Belarus vote: Lukashenko re-elected president by landslide

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Belarusian President Alexander Lukashenko meeting election observers in Minsk, 11 Oct 15Image source, AP
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The vote was always expected to bring another victory for Mr Lukashenko (right)

Belarusian President Alexander Lukashenko has won his fifth term with a landslide 83.5% of the vote.

None of three other candidates in Sunday's election achieved more than 5%. The turnout was 86.75%.

But observers from the OSCE security body said it fell far short of the country's democratic commitments.

There were "significant problems" in the counting and tabulation of votes, the Organization for Security and Co-operation in Europe complained.

Mr Lukashenko, 61, has governed the former Soviet republic almost unchallenged for 21 years.

No veteran opposition leaders stood, as they were not allowed to register. A Belarusian human rights group also said the vote fell far short of democratic norms.

Aleh Hulak, head of Human Rights Defenders for Free Elections, criticised "mass early voting" and "non-transparent vote-counting".

The OSCE's chief observer, Kent Harstedt, said "it is clear that Belarus still has a long way to go towards fulfilling its democratic commitments".

He described the recent release of political prisoners and welcoming of election observers as "positive developments", but said "the hope that this gave us for broader electoral progress was largely unfulfilled".

Street protest

Dozens of opposition supporters held a protest march in the capital Minsk after the polls closed.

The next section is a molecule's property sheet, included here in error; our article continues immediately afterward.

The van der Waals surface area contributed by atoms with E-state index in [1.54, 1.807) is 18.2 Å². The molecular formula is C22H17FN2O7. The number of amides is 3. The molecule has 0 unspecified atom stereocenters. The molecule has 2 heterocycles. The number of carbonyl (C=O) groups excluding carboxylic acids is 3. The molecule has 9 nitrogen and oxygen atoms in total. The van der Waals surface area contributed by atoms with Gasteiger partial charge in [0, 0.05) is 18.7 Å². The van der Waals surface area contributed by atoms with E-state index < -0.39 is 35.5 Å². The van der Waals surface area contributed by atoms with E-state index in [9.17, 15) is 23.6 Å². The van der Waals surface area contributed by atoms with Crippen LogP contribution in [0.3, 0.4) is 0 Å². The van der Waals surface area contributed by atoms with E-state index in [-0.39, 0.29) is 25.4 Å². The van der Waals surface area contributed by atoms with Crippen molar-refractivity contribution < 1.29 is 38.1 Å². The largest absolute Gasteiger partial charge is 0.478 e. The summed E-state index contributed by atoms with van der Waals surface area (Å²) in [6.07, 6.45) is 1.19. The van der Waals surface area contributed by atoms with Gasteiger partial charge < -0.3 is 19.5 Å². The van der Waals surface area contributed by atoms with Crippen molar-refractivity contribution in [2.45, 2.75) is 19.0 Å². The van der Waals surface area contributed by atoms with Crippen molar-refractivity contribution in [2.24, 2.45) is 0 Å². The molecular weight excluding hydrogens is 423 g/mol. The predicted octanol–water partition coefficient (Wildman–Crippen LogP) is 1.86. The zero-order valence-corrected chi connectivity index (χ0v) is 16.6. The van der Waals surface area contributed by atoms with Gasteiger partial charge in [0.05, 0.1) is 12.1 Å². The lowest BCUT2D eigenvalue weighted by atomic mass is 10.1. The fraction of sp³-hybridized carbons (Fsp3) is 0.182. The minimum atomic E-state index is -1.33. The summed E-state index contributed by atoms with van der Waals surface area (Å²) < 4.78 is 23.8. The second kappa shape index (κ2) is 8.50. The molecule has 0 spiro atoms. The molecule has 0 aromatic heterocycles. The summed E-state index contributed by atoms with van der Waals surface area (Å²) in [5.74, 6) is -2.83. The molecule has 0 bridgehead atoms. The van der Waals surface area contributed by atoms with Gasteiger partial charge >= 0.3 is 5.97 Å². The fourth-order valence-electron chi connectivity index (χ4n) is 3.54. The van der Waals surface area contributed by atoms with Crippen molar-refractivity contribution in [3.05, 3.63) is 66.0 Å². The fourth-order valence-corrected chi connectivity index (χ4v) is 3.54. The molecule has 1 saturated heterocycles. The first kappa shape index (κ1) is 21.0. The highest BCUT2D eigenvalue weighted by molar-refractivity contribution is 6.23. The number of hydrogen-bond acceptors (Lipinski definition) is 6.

They carried slogans that read "Boycott the dictatorship!" and "Lukashenko - go!"

Earlier Belarusian TV showed Mr Lukashenko casting his vote at one of the polling stations, as his youngest son Nikolai stood by. Nikolai has accompanied his father on numerous public occasions in recent years.

Image source, AFP
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Critics say that many of the mainstream opposition leaders were prevented from participating in the vote
Image source, AP
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Mr Lukashenko has led his country for 21 years, maintaining Soviet-era intolerance of dissent

Critics accused the president and his supporters of preventing the main opposition parties from building any public profile and restricting their access to the all-powerful state-owned media.

This year's Nobel Literature Prize laureate, Svetlana Alexievich, has warned that her country is a "soft dictatorship".

She said Mr Lukashenko was a man connected to the Soviet era and was untrustworthy. None of her books has been published in Belarus.

US officials have described Mr Lukashenko as "Europe's last dictator".

However, there have recently been signals - including the pardoning of six opposition leaders - that suggest Mr Lukashenko is seeking to improve relations with the West.

He has hosted several rounds of Ukraine ceasefire talks in Minsk, welcoming EU leaders and ending his diplomatic isolation.

Belarus profile

Image source, Getty Images
  • Belarus, with seven million voters, held its fifth presidential election in 21 years - and each time Alexander Lukashenko won
  • The president has not polled less than 75% in any of the five elections
  • Of the three challengers, two were regarded as "technical" pro-Lukashenko candidates
  • The only woman among them, Tatsiana Karatkevich, was an activist disowned by almost all opposition parties except her own Tell the Truth movement

Last time a presidential election was held in Belarus - in 2010 - seven of the nine presidential candidates were arrested.

One of them was only released this year following widespread international pressure.

The candidates were accused of various offences, including the encouragement of violent protest and attempting to overthrow the state.